Day in and day out, there are thousands of products and processes whose design and function go by unnoticed. This is usually a sign of good design. A poorly designed product raises questions about how it could be made better. Most of the time, only a few seconds are given to the thought of how to improve something and no further action is taken.
A year ago, my colleague Sean Riazi and I took issue with the plastic barriers in the dental setting, specifically the barriers on air-water sprays and suctions that come in close proximity to patients’ mouths. We find that plastic barriers are cumbersome and contribute to a large amount of plastic waste in the dental setting. Additionally, their sole purpose of infection control is not being met adequately due to their flimsy nature.
Thoughts of how to improve this barrier system kept coming back to us. Soon, we found ourselves pursuing an idea that would offer more a protective, comfortable and sustainable dental barrier cover for our instruments.
Over the course of a year, our alternative idea transformed from a simple thought to prototypes in the making. I’m not quite sure if Sean and I ever envisioned entrepreneurship for ourselves, but this project has stimulated a part of our brains we hadn’t noticed was so inactive. It is easy to get caught in our daily routine as students, focused on our requirements and career, without taking time to broaden our vision and hone our problem-solving skills outside the operatory.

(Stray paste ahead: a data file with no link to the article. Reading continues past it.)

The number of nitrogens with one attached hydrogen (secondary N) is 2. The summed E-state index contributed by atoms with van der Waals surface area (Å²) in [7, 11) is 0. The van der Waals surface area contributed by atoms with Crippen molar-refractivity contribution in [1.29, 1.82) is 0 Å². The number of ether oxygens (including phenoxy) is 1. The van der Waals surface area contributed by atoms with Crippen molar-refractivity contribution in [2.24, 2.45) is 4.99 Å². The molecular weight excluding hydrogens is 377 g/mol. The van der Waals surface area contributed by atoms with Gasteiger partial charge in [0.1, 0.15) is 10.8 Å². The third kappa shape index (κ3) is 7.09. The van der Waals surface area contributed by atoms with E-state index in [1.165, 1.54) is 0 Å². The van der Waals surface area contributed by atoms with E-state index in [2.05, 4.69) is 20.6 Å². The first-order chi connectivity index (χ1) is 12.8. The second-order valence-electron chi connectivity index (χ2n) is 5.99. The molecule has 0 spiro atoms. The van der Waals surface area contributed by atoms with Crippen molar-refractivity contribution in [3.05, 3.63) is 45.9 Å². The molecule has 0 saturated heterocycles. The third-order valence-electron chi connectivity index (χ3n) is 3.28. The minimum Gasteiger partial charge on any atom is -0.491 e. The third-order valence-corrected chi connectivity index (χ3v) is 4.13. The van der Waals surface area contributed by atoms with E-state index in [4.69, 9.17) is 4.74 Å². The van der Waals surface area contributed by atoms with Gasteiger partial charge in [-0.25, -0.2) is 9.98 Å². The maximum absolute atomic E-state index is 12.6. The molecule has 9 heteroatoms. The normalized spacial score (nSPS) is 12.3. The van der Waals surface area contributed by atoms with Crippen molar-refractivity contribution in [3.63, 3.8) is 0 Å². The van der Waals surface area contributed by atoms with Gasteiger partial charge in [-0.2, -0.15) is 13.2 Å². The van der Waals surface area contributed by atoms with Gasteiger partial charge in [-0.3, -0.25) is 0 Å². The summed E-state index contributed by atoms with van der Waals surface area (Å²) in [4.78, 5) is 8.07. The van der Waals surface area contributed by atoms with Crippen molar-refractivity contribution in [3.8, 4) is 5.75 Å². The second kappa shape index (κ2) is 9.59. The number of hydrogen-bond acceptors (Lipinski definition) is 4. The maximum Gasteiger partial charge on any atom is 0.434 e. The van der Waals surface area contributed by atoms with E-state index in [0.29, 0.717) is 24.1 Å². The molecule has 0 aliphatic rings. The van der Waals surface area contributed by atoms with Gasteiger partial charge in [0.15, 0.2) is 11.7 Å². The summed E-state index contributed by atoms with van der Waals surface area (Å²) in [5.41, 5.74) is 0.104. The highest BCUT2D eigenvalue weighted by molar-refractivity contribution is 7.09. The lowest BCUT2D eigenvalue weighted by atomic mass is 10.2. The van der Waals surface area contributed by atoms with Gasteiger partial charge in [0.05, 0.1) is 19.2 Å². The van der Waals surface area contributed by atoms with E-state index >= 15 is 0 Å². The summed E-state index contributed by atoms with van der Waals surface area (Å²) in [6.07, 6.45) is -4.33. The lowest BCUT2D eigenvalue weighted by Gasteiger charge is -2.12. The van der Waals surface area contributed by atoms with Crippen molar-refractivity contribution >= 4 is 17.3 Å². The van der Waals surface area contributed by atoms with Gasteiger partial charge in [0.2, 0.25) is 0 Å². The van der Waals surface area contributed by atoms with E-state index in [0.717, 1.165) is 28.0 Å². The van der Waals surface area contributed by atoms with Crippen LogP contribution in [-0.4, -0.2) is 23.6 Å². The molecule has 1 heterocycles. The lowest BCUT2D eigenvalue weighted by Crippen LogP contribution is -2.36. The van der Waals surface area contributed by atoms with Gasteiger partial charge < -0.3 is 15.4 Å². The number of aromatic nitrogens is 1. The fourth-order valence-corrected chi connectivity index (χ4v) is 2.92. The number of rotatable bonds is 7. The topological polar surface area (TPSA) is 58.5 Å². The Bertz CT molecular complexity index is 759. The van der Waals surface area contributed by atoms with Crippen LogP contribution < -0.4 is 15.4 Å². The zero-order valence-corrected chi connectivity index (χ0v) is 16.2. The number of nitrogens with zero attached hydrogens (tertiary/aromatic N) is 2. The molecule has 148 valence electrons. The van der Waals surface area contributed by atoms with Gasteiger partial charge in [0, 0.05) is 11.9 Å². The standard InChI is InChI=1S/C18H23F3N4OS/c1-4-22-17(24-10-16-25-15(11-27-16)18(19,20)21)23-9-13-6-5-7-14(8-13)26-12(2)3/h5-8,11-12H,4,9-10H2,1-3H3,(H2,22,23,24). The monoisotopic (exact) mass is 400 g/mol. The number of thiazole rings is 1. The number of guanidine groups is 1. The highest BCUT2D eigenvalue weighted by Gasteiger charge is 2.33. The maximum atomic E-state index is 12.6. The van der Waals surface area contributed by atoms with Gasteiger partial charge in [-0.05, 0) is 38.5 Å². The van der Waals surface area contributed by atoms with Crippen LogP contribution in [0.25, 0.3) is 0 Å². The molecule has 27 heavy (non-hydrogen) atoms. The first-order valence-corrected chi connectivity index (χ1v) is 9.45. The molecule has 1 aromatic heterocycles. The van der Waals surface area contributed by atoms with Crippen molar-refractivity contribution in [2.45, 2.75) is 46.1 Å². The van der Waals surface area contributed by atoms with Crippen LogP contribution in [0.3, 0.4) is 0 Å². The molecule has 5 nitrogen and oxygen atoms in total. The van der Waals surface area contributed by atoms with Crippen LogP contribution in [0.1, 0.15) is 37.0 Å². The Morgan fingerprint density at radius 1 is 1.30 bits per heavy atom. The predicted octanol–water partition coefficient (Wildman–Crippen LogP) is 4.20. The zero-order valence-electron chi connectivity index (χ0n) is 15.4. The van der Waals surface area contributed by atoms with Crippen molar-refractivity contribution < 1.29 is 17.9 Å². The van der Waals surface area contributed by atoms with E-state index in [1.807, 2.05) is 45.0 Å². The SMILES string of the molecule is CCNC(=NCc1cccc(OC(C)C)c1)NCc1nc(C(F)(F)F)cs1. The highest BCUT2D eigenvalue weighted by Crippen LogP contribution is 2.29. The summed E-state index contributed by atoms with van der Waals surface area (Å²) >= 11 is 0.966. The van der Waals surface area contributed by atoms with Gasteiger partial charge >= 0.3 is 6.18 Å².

Here at the University of Pittsburgh, we are fortunate to have an amazing innovation center. The Big Idea Center at Pitt hosts year-round events such as pitch competitions and entrepreneur workshops. In the spring, the center hosts The Randall Family Big Idea Competition. During this two-month event, teams are paired up with experienced entrepreneurs and have the opportunity to research and develop their ideas.
Our project, ProSil, took third place this year, and we plan to move forward with prototype testing and further market discovery with the intention of launching this product in the next two years. We look forward to the future of our product and the future of dentistry. Ultimately, our company will be one that improves infection control in the dental setting and offers sustainability to offices by cutting down on plastic waste.
~Vivian Villasenor, Pittsburgh ’22